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Researchers Develop New Approach to Cheaper, Longer-Lasting Batteries

An electric car plugged in to charge.
Credit: CHUTTERSNAP / Unsplash.
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Researchers from McGill University and Université du Québec à Montreal (UQAM) have found a new approach to making inexpensive batteries that can not only hold large amounts of charge but also recharge quickly.

Their work focuses on improving lithium ion batteries, rechargeable cells that are used in electric vehicles, power tools, phones and more.

“The work that we’ve done at the CLS is going to open up the door to be able to make batteries that can be charged faster, which will be one of the ways that we can start implementing them in real use cases as soon as possible,” says McGill researcher Jeremy Dawkins, the lead author of a recent paper on the work published in the journal ChemElectroChem.

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To understand how a battery performs, researchers need to see what’s going on inside while it is being used. This is challenging to do in most labs, but the Canadian Light Source (CLS) synchrotron at the University of Saskatchewan (USask) offers the bright, intense x-ray light required to peer into a working battery.

Lithium ion batteries can be made of a combination of different materials, which researchers tweak to get the performance they want.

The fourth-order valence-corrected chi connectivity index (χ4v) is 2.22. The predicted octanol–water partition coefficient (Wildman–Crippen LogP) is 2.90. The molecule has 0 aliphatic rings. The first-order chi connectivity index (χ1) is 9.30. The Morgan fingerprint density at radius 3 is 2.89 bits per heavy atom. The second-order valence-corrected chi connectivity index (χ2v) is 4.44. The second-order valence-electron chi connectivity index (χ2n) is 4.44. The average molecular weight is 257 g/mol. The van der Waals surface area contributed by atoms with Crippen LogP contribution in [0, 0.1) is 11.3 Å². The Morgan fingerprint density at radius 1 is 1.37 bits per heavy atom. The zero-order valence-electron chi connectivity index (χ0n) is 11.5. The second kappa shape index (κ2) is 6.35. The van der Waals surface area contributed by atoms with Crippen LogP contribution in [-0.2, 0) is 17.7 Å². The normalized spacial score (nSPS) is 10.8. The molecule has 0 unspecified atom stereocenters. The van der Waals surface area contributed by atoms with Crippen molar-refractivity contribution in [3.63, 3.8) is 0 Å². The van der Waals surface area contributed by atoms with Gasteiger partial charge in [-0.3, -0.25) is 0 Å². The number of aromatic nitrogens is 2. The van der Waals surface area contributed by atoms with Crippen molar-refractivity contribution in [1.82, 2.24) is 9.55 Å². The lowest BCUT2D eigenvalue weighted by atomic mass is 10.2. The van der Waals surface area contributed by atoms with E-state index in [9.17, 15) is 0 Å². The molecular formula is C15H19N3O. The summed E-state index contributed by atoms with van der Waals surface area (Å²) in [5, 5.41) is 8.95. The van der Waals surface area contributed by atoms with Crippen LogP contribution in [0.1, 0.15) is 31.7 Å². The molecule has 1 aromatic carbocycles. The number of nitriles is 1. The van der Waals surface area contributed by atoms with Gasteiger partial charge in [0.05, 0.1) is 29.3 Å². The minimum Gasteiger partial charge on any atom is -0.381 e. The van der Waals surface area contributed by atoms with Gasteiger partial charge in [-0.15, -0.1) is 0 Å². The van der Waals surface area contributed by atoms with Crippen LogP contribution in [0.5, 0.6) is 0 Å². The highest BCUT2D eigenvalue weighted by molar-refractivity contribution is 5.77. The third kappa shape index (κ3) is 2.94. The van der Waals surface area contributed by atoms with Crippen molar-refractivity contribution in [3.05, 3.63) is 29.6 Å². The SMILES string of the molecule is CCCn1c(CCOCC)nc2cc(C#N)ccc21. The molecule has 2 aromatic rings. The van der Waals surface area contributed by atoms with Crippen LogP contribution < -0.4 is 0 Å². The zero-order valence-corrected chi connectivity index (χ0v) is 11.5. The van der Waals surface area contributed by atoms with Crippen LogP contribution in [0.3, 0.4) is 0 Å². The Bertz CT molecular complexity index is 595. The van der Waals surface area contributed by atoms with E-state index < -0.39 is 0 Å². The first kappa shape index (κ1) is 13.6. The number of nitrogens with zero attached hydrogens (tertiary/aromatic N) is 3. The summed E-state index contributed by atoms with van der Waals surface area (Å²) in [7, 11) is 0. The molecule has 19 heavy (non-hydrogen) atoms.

“We want to combine two materials and use the benefits of both of them. So we want to have one material that is capable of fast charging and the other one that is capable of having a huge capacity,” says Bastian Krueger, a UQAM battery researcher.

The researchers produced a battery by mixing a known fast-charging material with a high-capacity one, and experimented with different ways to combine them. The CLS enabled them to image the lithium ions -- which act as a bottleneck for fast charging – so that they could monitor the battery chemistry while it was being charged. The team found that a layered, sandwich-like approach worked best.

“What’s particularly interesting about the layered battery we used in this work is that the lithium ion is able to move more efficiently through the cell, which opens up the possibilities to do stuff like fast charging, which is important if you want to, for example, fast charge your cell phone in 5 minutes or charge your car in 10 minutes,” says Dawkins.

Reference: Dawkins JIG, Pan Y, Ghavidel MZ, et al. Exploring the synergistic effects of dual-layer electrodes for high power Li-ion batteries. ChemElectroChem. 2023:e202300279. doi: 10.1002/celc.202300279

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